EGU21-5971, updated on 04 Mar 2021
https://doi.org/10.5194/egusphere-egu21-5971
EGU General Assembly 2021
© Author(s) 2021. This work is distributed under
the Creative Commons Attribution 4.0 License.

Delta Deposits on Mars: A Global Perspective

Barbara De Toffoli, Ana-Catalina Plesa, Ernst Hauber, and Doris Breuer
Barbara De Toffoli et al.
  • Institute for Planetary Research, DLR, Berlin, Germany (Barbara.Detoffoli@dlr.de)

The presence of delta deposits on Mars has been thoroughly demonstrated for decades and large scale mapping [1,2] highlighted the presence of several delta fans mainly located on the dichotomy boundary. While a previous delta inventory was compiled by Morgan et al. [3], we aim to update and finalize a complete mapping of delta deposits in order to allow the examination of the evolution and distribution of standing bodies of water on Mars. The objective of our project focuses on the production of a global catalogue of water-related features at the Martian surface, which are commonly studied separately or at smaller scales.

Globally, we located around 150 deltas among which many were not previously included in published literature [e.g. 1,2,4]. We then examined the deltas based on two main traits. Firstly, we measured the length of the feeding channels since it may be (i) a proxy for the duration of the aqueous activity in the channel-delta system, and (ii) proportional to the age of the delta [2]. The latter relationship links older deltas near Chryse Planitia (>3 Ga) to longer valleys, while younger deltas are usually fed by shorter valleys [2]. Secondly, we measured the elevation of the delta population and compared the obtained dataset with the hypothesized sea level elevation of -2540 ± 177 m firstly suggested by Di Achille and Hynek [1] for a northern ocean through the analysis of deltas.

We observed that, if the relationship between feeding channel length and delta age found for a sub-group of the population [2] is applicable as a rule of thumb to all deltas, many of the deposits have the potential to be Hesperian or Amazonian in age. They would thus be younger than the ocean that might have occupied the northern lowlands during the Noachian-Hesperian boundary period [1] and thus be unrelated to a global sea level range. In fact, less than half of the delta population is related to medium/long feeding channels (>30 km). Abundant pristine morphologies, both related to channels and deltas, also supports the hypothesis that part of the population is younger than Noachian. Additionally, the large variety of elevations where the deltaic deposits can be found and the very small amount of deltas included in the sea level elevation range proposed by Di Achille and Hynek [1] raise questions about the generation and environmental implications of these features, especially when seen at global scale.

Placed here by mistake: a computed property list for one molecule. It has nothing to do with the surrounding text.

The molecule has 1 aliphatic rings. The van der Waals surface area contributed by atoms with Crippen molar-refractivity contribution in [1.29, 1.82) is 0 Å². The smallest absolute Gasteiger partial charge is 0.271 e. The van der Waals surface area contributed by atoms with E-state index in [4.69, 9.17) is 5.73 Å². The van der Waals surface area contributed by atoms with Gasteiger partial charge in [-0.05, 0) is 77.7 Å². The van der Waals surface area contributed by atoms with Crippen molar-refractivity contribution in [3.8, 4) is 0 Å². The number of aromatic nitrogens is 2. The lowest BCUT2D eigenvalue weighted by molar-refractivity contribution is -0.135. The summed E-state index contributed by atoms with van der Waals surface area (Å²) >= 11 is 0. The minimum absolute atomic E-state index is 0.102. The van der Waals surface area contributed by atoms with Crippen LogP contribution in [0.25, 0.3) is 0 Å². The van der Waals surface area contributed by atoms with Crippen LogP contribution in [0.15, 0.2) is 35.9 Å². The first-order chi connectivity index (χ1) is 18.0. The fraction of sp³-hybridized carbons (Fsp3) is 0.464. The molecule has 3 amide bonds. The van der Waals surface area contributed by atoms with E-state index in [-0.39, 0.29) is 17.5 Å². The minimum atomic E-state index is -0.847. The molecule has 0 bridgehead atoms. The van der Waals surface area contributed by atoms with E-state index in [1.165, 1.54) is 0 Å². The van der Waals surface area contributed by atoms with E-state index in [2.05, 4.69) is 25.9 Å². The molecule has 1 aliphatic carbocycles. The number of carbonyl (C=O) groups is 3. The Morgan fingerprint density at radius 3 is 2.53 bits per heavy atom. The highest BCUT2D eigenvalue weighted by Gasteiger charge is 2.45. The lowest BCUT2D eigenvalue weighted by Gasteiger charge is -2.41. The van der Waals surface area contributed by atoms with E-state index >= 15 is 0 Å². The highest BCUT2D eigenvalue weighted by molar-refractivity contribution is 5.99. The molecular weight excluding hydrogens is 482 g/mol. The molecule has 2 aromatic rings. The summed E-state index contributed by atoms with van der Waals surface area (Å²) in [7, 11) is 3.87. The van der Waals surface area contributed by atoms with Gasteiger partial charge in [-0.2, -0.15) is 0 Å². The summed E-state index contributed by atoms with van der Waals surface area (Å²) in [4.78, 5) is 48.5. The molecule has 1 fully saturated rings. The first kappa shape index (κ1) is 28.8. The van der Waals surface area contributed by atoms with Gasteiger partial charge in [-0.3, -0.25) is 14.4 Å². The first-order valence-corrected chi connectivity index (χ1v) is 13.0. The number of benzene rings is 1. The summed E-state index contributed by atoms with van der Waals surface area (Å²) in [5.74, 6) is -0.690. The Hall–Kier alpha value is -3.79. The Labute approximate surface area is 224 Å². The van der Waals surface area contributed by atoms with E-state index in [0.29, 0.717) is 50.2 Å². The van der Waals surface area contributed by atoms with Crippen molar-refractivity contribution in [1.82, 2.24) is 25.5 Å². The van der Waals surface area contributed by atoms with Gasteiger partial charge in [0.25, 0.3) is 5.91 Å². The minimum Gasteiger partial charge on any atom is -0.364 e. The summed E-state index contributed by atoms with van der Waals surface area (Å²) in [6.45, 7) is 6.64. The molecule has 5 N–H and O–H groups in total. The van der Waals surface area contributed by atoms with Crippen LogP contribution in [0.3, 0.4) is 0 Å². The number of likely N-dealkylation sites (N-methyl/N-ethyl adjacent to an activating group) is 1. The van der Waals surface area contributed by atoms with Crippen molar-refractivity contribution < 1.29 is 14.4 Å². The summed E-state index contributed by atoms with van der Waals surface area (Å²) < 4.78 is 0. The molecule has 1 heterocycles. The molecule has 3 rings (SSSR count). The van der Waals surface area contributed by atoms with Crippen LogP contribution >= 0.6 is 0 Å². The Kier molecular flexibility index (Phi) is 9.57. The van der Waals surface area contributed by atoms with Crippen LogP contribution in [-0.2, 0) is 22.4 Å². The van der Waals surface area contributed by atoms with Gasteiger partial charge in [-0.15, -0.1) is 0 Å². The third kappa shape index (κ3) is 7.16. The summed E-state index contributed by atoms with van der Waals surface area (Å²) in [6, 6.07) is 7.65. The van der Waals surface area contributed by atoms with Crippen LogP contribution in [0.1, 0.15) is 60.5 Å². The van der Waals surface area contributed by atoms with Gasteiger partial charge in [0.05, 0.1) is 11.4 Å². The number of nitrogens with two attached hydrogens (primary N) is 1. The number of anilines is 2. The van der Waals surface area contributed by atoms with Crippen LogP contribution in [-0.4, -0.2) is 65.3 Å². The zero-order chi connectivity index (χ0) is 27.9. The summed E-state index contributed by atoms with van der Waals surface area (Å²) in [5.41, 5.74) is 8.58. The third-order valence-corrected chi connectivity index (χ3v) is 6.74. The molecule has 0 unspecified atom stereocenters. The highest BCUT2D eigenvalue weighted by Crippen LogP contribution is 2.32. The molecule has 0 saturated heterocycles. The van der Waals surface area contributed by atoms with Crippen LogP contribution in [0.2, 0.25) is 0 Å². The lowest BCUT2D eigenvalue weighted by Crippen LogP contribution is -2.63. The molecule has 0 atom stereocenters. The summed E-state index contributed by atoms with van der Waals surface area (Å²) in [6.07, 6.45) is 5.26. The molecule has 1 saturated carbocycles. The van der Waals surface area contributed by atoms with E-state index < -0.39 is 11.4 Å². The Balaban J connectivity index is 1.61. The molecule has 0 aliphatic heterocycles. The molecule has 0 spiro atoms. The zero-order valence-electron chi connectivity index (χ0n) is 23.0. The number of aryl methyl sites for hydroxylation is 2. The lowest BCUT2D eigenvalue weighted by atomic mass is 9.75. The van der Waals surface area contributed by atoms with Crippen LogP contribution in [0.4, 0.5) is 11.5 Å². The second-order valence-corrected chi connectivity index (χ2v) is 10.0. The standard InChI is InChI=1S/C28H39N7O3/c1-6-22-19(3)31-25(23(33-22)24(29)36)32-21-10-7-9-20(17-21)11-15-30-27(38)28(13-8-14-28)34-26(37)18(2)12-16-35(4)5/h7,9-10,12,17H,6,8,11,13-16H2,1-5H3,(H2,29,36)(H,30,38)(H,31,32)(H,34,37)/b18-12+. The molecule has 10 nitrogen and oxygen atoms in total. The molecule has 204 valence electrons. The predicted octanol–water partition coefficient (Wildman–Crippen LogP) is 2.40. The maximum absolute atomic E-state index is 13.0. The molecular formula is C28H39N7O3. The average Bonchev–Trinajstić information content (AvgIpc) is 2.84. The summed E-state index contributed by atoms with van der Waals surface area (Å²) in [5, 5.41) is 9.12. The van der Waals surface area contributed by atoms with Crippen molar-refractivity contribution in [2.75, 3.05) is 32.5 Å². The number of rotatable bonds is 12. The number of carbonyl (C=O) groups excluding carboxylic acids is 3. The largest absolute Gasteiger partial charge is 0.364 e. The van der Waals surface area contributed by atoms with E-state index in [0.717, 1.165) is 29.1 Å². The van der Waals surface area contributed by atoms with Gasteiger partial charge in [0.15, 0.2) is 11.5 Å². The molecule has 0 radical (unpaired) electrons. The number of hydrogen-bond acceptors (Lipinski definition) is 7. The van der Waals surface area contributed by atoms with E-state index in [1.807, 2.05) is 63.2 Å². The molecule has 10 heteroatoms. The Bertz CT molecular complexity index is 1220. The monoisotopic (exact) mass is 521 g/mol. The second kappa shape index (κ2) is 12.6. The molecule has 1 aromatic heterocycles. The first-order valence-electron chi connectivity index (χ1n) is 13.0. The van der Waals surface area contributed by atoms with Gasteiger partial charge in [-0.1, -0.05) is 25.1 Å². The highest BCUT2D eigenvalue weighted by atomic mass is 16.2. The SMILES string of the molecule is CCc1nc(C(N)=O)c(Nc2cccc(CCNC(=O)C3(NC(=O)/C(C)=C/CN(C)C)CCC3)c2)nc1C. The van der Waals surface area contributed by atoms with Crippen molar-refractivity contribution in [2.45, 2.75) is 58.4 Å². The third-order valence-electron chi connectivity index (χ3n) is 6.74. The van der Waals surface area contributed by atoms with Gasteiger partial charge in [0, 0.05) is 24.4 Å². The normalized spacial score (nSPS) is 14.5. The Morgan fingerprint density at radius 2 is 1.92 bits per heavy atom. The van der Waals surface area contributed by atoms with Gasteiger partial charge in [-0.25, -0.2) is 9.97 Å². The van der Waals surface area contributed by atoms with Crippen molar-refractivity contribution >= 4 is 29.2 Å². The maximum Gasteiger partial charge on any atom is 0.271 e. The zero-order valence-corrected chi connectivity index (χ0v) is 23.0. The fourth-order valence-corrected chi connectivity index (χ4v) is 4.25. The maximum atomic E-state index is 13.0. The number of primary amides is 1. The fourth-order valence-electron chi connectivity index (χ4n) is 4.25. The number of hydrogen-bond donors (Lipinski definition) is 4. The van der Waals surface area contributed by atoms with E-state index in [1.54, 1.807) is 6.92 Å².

[1] Di Achille, G. & Hynek, B. M., Nat. Geosci. 3, 459–463 (2010).

[2] Hauber, E. et al., J. Geophys. Res. E Planets 118, 1529–1544 (2013).

[3] Morgan, A. M., et al., Lunar Planet. Sci. Conf. (2018).

[4] Ori, G.G. et al., J. Geophys. Res. E Planets 105, 17629–17641 (2000).

How to cite: De Toffoli, B., Plesa, A.-C., Hauber, E., and Breuer, D.: Delta Deposits on Mars: A Global Perspective, EGU General Assembly 2021, online, 19–30 Apr 2021, EGU21-5971, https://doi.org/10.5194/egusphere-egu21-5971, 2021.

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